In the runic inscription on a mediaeval weaver’s shed knife, it was possible to read a rare declaration of love from the Middle Ages. Was it a wedding gift? Perhaps it was a somewhat melancholy declaration of unreciprocated love?
A textile tool was found in Lödöse in the form of a shed knife dating from the end of the 11th century. It was probably used to keep the threads in the shed on a ribbon loom separate. The inscription was “Mun Þu mik man Þik un Þu mer an ÞRr", which roughly translated means
“Think of me, I think of you, do you love me, I love you.
A gift from a fiancé or unreciprocated love?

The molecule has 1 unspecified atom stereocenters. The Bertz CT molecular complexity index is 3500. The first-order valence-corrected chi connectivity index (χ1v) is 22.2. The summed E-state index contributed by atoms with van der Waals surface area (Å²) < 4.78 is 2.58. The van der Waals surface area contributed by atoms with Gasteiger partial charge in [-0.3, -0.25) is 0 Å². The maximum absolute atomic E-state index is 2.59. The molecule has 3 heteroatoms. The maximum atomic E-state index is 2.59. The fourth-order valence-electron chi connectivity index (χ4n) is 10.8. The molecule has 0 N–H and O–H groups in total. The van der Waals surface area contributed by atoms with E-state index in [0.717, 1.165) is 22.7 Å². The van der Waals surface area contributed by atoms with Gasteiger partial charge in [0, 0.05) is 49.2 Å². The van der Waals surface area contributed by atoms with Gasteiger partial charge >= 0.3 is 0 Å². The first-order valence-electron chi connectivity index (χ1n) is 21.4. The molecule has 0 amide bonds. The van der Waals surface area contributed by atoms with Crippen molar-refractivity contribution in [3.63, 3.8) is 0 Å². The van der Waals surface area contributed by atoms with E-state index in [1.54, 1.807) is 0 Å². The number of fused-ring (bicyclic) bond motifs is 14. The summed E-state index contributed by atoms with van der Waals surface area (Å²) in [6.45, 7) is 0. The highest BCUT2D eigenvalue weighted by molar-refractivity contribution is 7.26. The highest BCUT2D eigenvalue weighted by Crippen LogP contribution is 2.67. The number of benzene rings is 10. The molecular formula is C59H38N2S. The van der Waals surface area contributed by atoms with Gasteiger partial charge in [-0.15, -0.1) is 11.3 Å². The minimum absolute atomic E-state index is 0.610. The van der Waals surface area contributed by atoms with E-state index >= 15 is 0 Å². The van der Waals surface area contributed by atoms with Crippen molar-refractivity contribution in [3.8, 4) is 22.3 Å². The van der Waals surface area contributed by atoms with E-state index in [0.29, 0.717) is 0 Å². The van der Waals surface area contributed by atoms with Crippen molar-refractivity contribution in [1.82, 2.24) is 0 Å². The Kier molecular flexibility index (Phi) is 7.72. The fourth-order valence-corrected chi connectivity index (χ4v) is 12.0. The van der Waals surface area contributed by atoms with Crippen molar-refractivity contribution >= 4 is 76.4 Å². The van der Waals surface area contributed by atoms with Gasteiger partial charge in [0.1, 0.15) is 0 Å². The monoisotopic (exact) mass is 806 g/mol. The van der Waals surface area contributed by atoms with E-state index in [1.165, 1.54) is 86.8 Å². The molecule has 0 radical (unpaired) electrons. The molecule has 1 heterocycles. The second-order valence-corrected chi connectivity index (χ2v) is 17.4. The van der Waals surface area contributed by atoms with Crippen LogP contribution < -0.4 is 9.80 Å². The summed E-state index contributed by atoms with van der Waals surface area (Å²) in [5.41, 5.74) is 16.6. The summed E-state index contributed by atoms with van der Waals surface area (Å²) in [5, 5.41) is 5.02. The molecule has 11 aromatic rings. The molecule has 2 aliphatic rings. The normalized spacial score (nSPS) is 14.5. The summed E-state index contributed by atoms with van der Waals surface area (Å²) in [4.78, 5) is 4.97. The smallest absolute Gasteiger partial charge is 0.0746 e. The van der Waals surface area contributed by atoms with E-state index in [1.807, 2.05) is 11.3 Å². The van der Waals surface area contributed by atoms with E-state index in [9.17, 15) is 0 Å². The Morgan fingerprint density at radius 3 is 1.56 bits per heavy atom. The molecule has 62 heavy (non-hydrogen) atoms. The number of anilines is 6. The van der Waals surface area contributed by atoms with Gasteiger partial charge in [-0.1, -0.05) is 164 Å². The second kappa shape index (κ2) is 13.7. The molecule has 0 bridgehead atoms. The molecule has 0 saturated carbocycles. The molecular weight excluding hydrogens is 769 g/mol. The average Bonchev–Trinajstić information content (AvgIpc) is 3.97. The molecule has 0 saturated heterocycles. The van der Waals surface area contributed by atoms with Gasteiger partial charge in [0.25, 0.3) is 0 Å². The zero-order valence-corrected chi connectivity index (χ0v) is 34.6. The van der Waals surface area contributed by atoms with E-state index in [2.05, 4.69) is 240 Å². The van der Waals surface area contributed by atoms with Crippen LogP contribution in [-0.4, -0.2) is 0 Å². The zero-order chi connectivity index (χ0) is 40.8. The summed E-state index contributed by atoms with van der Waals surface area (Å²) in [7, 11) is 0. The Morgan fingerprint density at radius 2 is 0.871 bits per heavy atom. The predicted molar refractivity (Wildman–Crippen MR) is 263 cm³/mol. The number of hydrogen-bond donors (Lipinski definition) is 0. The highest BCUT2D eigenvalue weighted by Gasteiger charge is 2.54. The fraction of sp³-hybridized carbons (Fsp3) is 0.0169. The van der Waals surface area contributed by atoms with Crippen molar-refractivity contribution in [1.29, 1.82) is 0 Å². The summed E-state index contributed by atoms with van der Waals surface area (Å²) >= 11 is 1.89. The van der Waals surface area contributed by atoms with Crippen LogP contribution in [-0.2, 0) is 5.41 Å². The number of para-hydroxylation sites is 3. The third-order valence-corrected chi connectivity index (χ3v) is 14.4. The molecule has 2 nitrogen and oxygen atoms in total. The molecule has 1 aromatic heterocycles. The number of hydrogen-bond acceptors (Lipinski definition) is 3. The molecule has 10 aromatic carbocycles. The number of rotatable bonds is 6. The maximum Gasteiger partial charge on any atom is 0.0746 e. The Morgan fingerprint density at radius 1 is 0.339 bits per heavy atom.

On the back is the word "brmrmk", which could be translated as “may she have pity on me”. Is this a gift from a fiancé, or perhaps evidence of unreciprocated love? Although we will probably never know the answer, this loving whisper still resonates down through the centuries.
Several similar inscriptions have been found – in Bergen in Norway for example. One states: “Do you love me, I love you, Gunnhild, kiss me I know you well” and another states: “Think of me, I think of you, do you love me, I love you”.